Interview conducted by M.G. Allen

L. Andrew Cooper is the author of the recent collection Leaping at Thorns (Blackwyrm 2015) (reviewed here), as well as two previous novels.  In addition to the discussion below, we have a longer discussion with him available at companion interview at Horrorworld.

Hellnotes:  How much planning goes into your writing? Do you painstakingly outline or do you just let ‘er rip?

L. Andrew Cooper:  For my first three, unpublished novels (only one of which is any good)—I covered sheets and sheets with outlines, but now I keep most of the outlining in my head so I can improvise and let characters lead me, which makes early drafts more intense. Before I was an academic (next question) I was just a plain nerd, obsessed with patterns and structures. Nerd example: my novels have numbers that determine their structure and recur in patterns. Burning the Middle Ground is a 3, and Descending Lines is a 2 (my first two novels were 5s, but no daylight for them, and my third novel is a 3, but it scares me). Descending Lines is about a husband and wife whose relationship is falling apart while they come closer and closer to the possibility of sacrificing the baby the woman is carrying so a supernatural ritual will cure their six-year-old’s cancer. It goes back and forth between 2 perspectives, is in 2 major sections, pairs characters to highlight relationships, etc. In Burning the Middle Ground, each of the 3 main sections has 27 (3^3) short chapters, and most of the story takes place during Easter…. If people notice this stuff, cool, but I think it makes a difference regardless: especially since I write so much about paranoia, patterns in the writing (like women in the wallpaper) can erode your sanity without you noticing.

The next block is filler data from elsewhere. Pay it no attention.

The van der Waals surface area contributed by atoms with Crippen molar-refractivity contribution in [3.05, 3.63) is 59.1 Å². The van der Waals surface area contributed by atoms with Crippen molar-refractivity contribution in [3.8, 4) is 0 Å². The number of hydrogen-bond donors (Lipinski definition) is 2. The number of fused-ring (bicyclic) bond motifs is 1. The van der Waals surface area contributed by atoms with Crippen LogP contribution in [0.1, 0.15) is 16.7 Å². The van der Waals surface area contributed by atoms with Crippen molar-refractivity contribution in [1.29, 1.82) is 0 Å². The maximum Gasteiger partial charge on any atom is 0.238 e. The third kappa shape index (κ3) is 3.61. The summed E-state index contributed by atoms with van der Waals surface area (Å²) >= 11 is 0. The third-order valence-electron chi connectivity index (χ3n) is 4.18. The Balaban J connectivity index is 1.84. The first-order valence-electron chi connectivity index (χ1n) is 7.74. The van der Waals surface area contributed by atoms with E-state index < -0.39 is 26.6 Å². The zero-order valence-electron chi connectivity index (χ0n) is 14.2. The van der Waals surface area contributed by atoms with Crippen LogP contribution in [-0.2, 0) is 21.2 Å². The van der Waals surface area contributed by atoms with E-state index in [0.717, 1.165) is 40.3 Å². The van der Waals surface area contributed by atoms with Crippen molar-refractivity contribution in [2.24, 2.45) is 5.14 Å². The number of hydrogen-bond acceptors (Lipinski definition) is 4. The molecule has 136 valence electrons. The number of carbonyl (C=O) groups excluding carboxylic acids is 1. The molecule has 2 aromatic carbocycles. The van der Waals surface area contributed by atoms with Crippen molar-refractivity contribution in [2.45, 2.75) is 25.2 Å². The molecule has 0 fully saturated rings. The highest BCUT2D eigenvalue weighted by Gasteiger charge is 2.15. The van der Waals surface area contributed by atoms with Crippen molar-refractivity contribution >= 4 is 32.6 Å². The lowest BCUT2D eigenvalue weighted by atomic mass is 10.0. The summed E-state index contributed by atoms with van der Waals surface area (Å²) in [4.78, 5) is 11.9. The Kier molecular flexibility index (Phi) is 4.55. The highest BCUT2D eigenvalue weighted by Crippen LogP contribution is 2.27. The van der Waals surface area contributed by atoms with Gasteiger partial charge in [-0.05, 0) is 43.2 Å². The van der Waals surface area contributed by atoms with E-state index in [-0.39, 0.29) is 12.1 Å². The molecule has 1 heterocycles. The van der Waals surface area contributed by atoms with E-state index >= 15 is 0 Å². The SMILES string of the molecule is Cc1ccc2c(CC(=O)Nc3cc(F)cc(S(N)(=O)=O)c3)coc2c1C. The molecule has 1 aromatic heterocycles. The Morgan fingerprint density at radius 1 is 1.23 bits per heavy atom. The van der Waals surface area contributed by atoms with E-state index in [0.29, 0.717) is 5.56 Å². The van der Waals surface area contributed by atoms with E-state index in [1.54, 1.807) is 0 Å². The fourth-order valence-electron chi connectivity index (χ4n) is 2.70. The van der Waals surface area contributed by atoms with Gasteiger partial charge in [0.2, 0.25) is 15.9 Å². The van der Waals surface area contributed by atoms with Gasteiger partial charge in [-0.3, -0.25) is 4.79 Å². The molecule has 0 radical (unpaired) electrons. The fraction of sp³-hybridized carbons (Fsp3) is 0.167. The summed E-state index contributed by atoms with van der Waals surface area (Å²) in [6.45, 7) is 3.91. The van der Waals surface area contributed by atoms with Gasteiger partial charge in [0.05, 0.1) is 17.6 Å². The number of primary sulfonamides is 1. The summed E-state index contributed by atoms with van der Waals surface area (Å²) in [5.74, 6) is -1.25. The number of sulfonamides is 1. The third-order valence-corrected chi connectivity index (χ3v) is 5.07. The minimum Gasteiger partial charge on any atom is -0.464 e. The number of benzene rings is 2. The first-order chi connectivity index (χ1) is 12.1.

HL:  You have such an academic perspective on horror. What’s your philosophy of the genre?

LAC:  I hope the fiction doesn’t read as academic—being a horror fan made me a horror scholar (it was the focus of my PhD and is the specialization of my research). I was writing horror stories in the third grade, when I still planned to be a police detective, so I have a constant fear that the required manure in scholarly prose will stain my creative writing! Yet my honest answer to a philosophy question, while personal, will sound pretty darned academic. Let’s say intellectual—“academic” deserves a stigma, but “intellectual” does not. Anyway, horror for me is an aesthetic sensibility (a way of seeing things in particular artistic terms), but it is also a state of mind. I have recently come to understand much better the degree to which the genre structures not just my view of the world but the very shape of my thinking.

LeapingAtThornsCoverHiResWhile Leaping at Thorns collects stories I’ve been writing slowly over about 20 years, over the months since I published it, I’ve been depressed and stressed because of work, and since I’m really quite timid and scared of just about
all violent possibilities in real life, I turn that around in fiction, and lately I’ve been churning out my most bizarre, gory fiction ever… and my reading circle is excited. In the past, short stories would incubate in my mind for months, but these have been popping up and popping out days later. Some of them I’ve already offered to anthologies, and I’m already thinking about another collection, which I’m tentatively calling Peritoneum, because patterns connect them in many, many ways (they’re almost interconnected enough to be a Winesburg, Ohio with a five- or six-digit body count). The bottom line is that my brain has been processing all-too-common work stress into grandiose horror. So horror, at least for me, has become a way of seeing, thinking, and even being—which in philosophical terms means it combines aspects of the epistemological with both the phenomenological and the ontological. Boo-yah.

HL:  What do you consider good horror archetypes?